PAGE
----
Various methodologies in accordance with the subject invention will now be described via a series of acts, it is to be understood and appreciated that the present invention is not limited by the order of acts, as some acts may, in accordance with the present invention, occur in different orders and/or concurrently with other acts from that shown and described herein. For example, those skilled in the art will understand and appreciate that a methodology could alternatively be represented as a series of interrelated states or events, such as in a state diagram. Moreover, not all illustrated acts may be required to implement a methodology in accordance with the present invention.
Referring now to
Optionally, the data collected at 720 can be sent back to a central repository or database at 810 as demonstrated in
Turning now to
At 930, the assignments of data entries to form fields can be determined based at least in part on one or more constraints. The constraints may include both hard and soft constraints. Contrary to hard constraints, soft constraints are not required to be satisfied. However, failing them can lead to a severe penalty. Instead of determining the assignment of each form field independently of the other form fields, whether neighboring or not, a maximized joint probability can be computed at 940 to determine the overall probability of the assignments. Many different sets of assignments can be made, and the respective probabilities of each assignment within a set of assignments given the other assignments within that set can be multiplied out altogether. The set of assignments having the highest joint probability can be selected and utilized to autofill a web-based form.
Referring now to
For example, the autofill feature can be invoked all at once to fill the fields all or at once, from field-to-field whereby each field can be autofilled as desired by the user, and/or by a group of fields (e.g., fields that are related such as address field, city field and state field). Assuming that the at least one field has been autofilled, the user can override the data by simply typing over it. This “new” data can be learned as well and the autofill component can be modified to recognize when this new data should be used. After overriding, the autofill feature can be invoked again such as to fill in the remaining fields. The overwritten fields are not affected, however. In addition, the autofill feature can observe the data manually entered by the user and then autofill the rest of the fields using data that is relevant to the overwritten data.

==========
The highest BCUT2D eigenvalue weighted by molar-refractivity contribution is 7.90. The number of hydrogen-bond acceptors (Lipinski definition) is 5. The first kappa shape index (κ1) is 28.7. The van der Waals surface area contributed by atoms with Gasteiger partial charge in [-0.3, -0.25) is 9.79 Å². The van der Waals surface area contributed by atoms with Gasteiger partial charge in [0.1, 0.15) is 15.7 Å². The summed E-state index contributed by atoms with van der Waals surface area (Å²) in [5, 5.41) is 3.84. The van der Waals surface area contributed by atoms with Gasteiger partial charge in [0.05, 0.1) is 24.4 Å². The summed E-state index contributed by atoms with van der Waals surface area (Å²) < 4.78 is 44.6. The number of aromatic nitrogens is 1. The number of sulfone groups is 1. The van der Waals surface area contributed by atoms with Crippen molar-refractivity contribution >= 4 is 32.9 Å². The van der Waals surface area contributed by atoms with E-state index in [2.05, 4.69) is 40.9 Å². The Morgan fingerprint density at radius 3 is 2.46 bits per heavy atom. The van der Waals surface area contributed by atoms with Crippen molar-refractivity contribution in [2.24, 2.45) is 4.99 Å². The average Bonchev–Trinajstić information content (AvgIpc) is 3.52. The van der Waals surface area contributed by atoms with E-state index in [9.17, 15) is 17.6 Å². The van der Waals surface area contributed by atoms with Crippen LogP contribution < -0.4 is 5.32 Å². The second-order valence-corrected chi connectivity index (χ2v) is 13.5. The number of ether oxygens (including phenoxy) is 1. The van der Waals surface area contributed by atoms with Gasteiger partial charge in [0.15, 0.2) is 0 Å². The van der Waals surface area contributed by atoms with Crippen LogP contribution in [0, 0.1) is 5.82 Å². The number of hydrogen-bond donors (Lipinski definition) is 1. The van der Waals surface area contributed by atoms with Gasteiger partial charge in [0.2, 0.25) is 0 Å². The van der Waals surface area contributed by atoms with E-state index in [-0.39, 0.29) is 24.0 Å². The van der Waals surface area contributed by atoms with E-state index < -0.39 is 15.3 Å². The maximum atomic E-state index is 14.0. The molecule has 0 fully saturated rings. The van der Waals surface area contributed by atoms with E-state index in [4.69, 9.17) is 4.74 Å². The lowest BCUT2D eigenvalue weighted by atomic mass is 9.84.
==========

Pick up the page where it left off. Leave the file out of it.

For example, imagine that a NAME field is autofilled initially. The user deletes his name and inserts his brother's name. His brother's information may be stored in one of the databases accessibly by the autofill component. Thus, upon recognizing the brother's name, the autofill component or method can proceed to pull the brother's data from the database to populate the form fields accordingly.
In order to provide additional context for various aspects of the present invention,
Generally, however, program modules include routines, programs, objects, components, data structures, etc. that perform particular tasks or implement particular data types. The operating environment 1110 is only one example of a suitable operating environment and is not intended to suggest any limitation as to the scope of use or functionality of the invention. Other well known computer systems, environments, and/or configurations that may be suitable for use with the invention include but are not limited to, personal computers, hand-held or laptop devices, multiprocessor systems, microprocessor-based systems, programmable consumer electronics, network PCs, minicomputers, mainframe computers, distributed computing environments that include the above systems or devices, and the like.
With reference to
The system bus 1118 can be any of several types of bus structure(s) including the memory bus or memory controller, a peripheral bus or external bus, and/or a local bus using any variety of available bus architectures including, but not limited to, 11-bit bus, Industrial Standard Architecture (ISA), Micro-Channel Architecture (MSA), Extended ISA (EISA), Intelligent Drive Electronics (IDE), VESA Local Bus (VLB), Peripheral Component Interconnect (PCI), Universal Serial Bus (USB), Advanced Graphics Port (AGP), Personal Computer Memory Card International Association bus (PCMCIA), and Small Computer Systems Interface (SCSI).